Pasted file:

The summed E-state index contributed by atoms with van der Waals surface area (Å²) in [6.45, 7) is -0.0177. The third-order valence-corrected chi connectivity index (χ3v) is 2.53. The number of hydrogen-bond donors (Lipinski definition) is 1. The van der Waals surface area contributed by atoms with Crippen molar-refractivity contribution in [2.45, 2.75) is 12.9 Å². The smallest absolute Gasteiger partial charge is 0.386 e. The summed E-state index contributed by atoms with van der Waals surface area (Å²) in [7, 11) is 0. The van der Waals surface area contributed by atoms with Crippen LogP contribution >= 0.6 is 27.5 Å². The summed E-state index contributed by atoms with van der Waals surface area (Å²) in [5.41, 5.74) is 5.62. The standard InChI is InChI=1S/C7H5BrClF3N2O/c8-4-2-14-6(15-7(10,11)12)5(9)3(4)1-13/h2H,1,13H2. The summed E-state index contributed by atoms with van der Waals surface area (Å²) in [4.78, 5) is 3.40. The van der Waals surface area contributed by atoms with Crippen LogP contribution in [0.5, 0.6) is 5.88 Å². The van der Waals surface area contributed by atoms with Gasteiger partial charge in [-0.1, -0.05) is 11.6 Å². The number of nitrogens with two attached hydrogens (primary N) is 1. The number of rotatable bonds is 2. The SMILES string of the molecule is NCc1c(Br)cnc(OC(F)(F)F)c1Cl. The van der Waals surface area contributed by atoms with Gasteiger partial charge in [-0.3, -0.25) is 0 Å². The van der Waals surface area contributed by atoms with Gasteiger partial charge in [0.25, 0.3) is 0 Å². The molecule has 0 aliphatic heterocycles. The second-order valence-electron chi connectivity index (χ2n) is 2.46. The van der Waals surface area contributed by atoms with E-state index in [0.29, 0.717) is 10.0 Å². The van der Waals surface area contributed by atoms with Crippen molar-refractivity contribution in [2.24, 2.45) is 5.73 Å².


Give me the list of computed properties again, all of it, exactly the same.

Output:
The summed E-state index contributed by atoms with van der Waals surface area (Å²) in [6.45, 7) is -0.0177. The third-order valence-corrected chi connectivity index (χ3v) is 2.53. The number of hydrogen-bond donors (Lipinski definition) is 1. The van der Waals surface area contributed by atoms with Crippen molar-refractivity contribution in [2.45, 2.75) is 12.9 Å². The smallest absolute Gasteiger partial charge is 0.386 e. The summed E-state index contributed by atoms with van der Waals surface area (Å²) in [7, 11) is 0. The van der Waals surface area contributed by atoms with Crippen LogP contribution >= 0.6 is 27.5 Å². The summed E-state index contributed by atoms with van der Waals surface area (Å²) in [5.41, 5.74) is 5.62. The standard InChI is InChI=1S/C7H5BrClF3N2O/c8-4-2-14-6(15-7(10,11)12)5(9)3(4)1-13/h2H,1,13H2. The summed E-state index contributed by atoms with van der Waals surface area (Å²) in [4.78, 5) is 3.40. The van der Waals surface area contributed by atoms with Crippen LogP contribution in [0.5, 0.6) is 5.88 Å². The van der Waals surface area contributed by atoms with Gasteiger partial charge in [-0.1, -0.05) is 11.6 Å². The number of nitrogens with two attached hydrogens (primary N) is 1. The number of rotatable bonds is 2. The SMILES string of the molecule is NCc1c(Br)cnc(OC(F)(F)F)c1Cl. The van der Waals surface area contributed by atoms with Gasteiger partial charge in [-0.3, -0.25) is 0 Å². The van der Waals surface area contributed by atoms with Gasteiger partial charge in [0.25, 0.3) is 0 Å². The molecule has 0 aliphatic heterocycles. The second-order valence-electron chi connectivity index (χ2n) is 2.46. The van der Waals surface area contributed by atoms with E-state index in [0.29, 0.717) is 10.0 Å². The van der Waals surface area contributed by atoms with Crippen molar-refractivity contribution in [2.24, 2.45) is 5.73 Å².